I’ll go off and read.. as has been suggested.

    My Defense though is twofold:

    I’m not completely unfamiliar and I probably have as much knowledge or a tad more than average folks and the only way .. change happens … is when enough people understand… and buy into what is proposed.

    Changes in huge scope – like aligning government with more enlightened settlement patterns has absolutely no chance in my view if folks don’t understand it and more important, if there is not an incremental path to it.

    We’re not going to turn a light switch overnight and change things.

    This is, in fact, what is going on with Transportation reform.

    We know what we think is wrong but there is no way it’s going to change in one fell swoop…

    an incremental path has to be laid out – a roadmap if you will –

    the same thing needs to happen with reform of settlement patterns in my view.

    1. – know/identify what is wrong
    2. – recommend specific reforms
    3. – advocate for change
    4. – educate, get buy-in on concept
    5. – show how change can happen – incrementally .. step-by-step…

    With Transportation – JLARC and APA have done 1. and 2.

    We’re still arguing about 3 and 4.

    5. is playing out…

    I’m still confused about where we are on the continum with regard to settlement patterns.

    If my own lack of understanding needs correction… there are a LOT of the public and public officials whose perceptions about specific distrinctions with respect to “smart growth”, New Urbanism, New Urbanist, New Urbanism/Urbanist Regions, et al… in the same boat.

    If you took a POLL of all the BOS in NoVA and adjacent exurban communities – ALL of those that attended REALTY CHECK with respect to the principles being advocated here – how many would “pass” the test?

    How about if we POLLED every Planning Director in the Region? What would those results show?

    I’m not being critical..

    My gut tells me you are right EMR.

    But I don’t have a roadmap in my mind yet…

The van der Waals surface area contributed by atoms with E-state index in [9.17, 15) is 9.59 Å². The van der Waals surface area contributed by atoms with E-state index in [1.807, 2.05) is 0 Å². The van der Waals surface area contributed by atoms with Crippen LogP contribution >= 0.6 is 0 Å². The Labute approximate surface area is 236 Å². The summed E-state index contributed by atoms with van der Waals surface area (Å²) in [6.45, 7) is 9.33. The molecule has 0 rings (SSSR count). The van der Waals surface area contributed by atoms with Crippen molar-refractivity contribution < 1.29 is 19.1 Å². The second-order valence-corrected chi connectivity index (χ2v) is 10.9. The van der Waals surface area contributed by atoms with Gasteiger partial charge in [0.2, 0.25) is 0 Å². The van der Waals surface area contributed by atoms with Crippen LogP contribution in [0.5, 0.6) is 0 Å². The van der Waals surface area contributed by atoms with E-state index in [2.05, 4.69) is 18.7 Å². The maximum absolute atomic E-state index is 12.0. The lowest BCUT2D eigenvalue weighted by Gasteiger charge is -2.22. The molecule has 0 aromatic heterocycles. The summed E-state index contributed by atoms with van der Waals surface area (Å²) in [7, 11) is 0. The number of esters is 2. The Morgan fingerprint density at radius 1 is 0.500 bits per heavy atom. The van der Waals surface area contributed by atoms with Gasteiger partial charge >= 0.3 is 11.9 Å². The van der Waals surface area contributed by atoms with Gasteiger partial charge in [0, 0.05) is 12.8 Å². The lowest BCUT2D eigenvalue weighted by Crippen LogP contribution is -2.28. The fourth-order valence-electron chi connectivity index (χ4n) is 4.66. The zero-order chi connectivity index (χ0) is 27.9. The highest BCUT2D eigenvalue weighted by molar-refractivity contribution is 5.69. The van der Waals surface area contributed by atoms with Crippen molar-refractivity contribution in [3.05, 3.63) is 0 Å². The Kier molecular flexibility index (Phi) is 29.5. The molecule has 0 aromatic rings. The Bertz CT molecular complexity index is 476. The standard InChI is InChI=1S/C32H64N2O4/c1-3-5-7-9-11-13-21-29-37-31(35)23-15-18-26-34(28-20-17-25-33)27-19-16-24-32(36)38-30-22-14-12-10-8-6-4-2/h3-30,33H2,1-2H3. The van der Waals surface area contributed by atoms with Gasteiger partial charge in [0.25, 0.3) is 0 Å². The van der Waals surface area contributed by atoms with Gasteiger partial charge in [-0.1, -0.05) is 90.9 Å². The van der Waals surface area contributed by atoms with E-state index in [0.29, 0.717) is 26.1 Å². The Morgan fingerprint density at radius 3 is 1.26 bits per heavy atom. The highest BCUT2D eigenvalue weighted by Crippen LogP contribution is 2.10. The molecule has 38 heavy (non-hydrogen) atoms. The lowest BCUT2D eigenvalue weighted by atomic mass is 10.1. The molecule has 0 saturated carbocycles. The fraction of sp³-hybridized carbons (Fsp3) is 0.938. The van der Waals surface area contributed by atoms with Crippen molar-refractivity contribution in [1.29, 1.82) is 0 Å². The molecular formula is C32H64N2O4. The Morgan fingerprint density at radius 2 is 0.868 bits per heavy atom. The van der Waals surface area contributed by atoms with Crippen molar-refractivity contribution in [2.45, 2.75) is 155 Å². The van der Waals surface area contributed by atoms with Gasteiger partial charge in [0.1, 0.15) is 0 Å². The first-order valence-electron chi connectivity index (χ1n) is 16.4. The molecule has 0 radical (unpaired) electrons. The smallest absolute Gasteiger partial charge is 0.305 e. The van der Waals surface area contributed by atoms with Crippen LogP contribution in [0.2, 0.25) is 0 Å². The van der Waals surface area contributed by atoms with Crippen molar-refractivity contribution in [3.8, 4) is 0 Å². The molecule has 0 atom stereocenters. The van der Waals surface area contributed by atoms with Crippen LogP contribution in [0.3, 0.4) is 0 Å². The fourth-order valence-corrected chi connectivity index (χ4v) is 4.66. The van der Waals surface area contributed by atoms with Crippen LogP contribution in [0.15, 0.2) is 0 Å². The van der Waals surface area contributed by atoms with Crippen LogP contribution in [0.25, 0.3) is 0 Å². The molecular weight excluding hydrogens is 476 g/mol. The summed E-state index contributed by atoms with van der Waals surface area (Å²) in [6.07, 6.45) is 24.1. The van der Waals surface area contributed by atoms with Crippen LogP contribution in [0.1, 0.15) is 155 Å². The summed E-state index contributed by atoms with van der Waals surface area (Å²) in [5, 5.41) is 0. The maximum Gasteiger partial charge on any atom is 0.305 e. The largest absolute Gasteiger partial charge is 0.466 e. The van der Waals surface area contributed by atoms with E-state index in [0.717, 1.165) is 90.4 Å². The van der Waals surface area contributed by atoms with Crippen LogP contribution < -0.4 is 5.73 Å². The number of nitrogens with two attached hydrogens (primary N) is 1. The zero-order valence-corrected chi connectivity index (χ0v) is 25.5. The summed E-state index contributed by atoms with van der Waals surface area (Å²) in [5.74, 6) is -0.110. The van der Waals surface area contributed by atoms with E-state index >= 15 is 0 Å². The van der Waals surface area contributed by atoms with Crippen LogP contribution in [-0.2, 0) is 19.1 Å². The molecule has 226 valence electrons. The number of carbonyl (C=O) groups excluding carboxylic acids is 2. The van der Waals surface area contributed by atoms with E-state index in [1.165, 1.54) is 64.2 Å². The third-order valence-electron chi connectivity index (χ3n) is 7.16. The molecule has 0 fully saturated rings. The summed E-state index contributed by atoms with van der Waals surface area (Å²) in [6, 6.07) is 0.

26. Anonymous Avatar

    For many years, I lived in a 1-BR apartment in Alexandria, where I walked to a grocery store, restaurants, a dry cleaners, drug store, and most importantly to a bus stop where I rode a bus to a metro stop and the metro into DC. I did this for around 35 years and didn’t even OWN a car for most of those years. The car I did own for part of that time I drove into DC only on weekends and put an average of 3200 miles a year on it for 15 years.

    I now live in a 3-BR single family house in Blacksburg, VA with a garden out back and a park on one side. Guess which I prefer?

    Alpha Zeus may know geography, but I’ll stick with Ray Hyde on human nature.

    BTW how many of you pitching “sustainable living” live in such communities?

    Deena Flinchum

  27. Jim Wamsley Avatar
    Jim Wamsley

    I live in a high rise in Alexandria. I would be one of those who would change travel times to avoid congestion tolls.

    Those who are worried about a toll for of traveling 30 miles on the interstate before the get to congestion are missing the point. Congestion tolling is by definition, tolls where there is congestion. The toll the interstates version sets the price based on congestion on the link being tolled. Not the number of miles you drive. The cordon pricing version only charges one toll. The toll for crossing the cordon line.

    I hope that these comments will allow the conversation to move forward. We seem to have too many comments that just rehash previous comments that are factually wrong. Yes, someone can propose a mileage based toll, but objection to a mileage based toll has no place in a discussion of congestion tolling. It should be saved for a discussion of user fees.

  28. Jim Bacon Avatar

    Hi, Deena, Interesting observation. I have no doubt that most people would prefer, like you, to have a Blacksburg lifestyle rather than an Alexandria lifestyle…. But, then, most people probably would prefer to drive a Lexus instead of a Hyundai, take vacations in the Bahamas rather than Philpott Lake, and hang a Renoir in their house rather than a velvet Elvis. But we can’t all afford what we want.

    Here’s the problem. For every job that exists in Blacksburg, there are 100 jobs in the Washington metropolitan area. If people want to work, they’re far more likely to find opportunities to do so in Washington than Blacksburg. Trouble is, the difficulty of providing access and mobility increases exponentially as metropolitan areas get larger, for reasons of geometry and physics, as Ed Risse has pointed out. One solution that the marketplace has devised is to build “up” rather than “out,” build mixed-use communities, and provide mass transit as an alternative to the single-occupancy vehicle. That’s not as desirable, perhaps, as living in Blacksburg, but it’s the price that must be paid to live in proximity to certain kinds of jobs.